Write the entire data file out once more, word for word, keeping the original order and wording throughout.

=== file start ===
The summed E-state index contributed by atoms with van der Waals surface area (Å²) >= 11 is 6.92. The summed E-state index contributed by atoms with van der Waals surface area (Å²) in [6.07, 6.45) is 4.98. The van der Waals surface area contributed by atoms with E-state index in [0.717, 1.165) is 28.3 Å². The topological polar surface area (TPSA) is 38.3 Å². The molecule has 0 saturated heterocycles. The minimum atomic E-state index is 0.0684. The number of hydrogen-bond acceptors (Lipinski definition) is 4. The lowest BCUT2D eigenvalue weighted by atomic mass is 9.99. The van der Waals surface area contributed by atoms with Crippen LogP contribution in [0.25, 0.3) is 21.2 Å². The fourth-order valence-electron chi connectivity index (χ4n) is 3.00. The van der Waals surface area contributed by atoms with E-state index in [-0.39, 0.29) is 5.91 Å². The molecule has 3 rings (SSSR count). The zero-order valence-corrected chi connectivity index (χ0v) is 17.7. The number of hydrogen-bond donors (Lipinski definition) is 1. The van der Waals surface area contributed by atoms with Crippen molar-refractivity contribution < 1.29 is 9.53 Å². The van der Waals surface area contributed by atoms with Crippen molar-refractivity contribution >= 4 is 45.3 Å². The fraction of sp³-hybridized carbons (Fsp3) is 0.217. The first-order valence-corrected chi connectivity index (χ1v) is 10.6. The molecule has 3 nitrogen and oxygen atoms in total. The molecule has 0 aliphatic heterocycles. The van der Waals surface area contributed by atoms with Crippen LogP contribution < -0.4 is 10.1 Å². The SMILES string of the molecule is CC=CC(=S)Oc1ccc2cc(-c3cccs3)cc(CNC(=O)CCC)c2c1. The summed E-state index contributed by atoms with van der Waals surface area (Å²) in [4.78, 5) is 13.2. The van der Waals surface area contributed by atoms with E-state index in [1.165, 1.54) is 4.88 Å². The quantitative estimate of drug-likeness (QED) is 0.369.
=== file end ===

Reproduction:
The summed E-state index contributed by atoms with van der Waals surface area (Å²) >= 11 is 6.92. The summed E-state index contributed by atoms with van der Waals surface area (Å²) in [6.07, 6.45) is 4.98. The van der Waals surface area contributed by atoms with E-state index in [0.717, 1.165) is 28.3 Å². The topological polar surface area (TPSA) is 38.3 Å². The molecule has 0 saturated heterocycles. The minimum atomic E-state index is 0.0684. The number of hydrogen-bond acceptors (Lipinski definition) is 4. The lowest BCUT2D eigenvalue weighted by atomic mass is 9.99. The van der Waals surface area contributed by atoms with Crippen LogP contribution in [0.25, 0.3) is 21.2 Å². The fourth-order valence-electron chi connectivity index (χ4n) is 3.00. The van der Waals surface area contributed by atoms with E-state index in [-0.39, 0.29) is 5.91 Å². The molecule has 3 rings (SSSR count). The zero-order valence-corrected chi connectivity index (χ0v) is 17.7. The number of hydrogen-bond donors (Lipinski definition) is 1. The van der Waals surface area contributed by atoms with Crippen molar-refractivity contribution < 1.29 is 9.53 Å². The van der Waals surface area contributed by atoms with Crippen molar-refractivity contribution >= 4 is 45.3 Å². The fraction of sp³-hybridized carbons (Fsp3) is 0.217. The first-order valence-corrected chi connectivity index (χ1v) is 10.6. The molecule has 3 nitrogen and oxygen atoms in total. The molecule has 0 aliphatic heterocycles. The van der Waals surface area contributed by atoms with Crippen LogP contribution < -0.4 is 10.1 Å². The SMILES string of the molecule is CC=CC(=S)Oc1ccc2cc(-c3cccs3)cc(CNC(=O)CCC)c2c1. The summed E-state index contributed by atoms with van der Waals surface area (Å²) in [4.78, 5) is 13.2. The van der Waals surface area contributed by atoms with E-state index in [1.165, 1.54) is 4.88 Å². The quantitative estimate of drug-likeness (QED) is 0.369.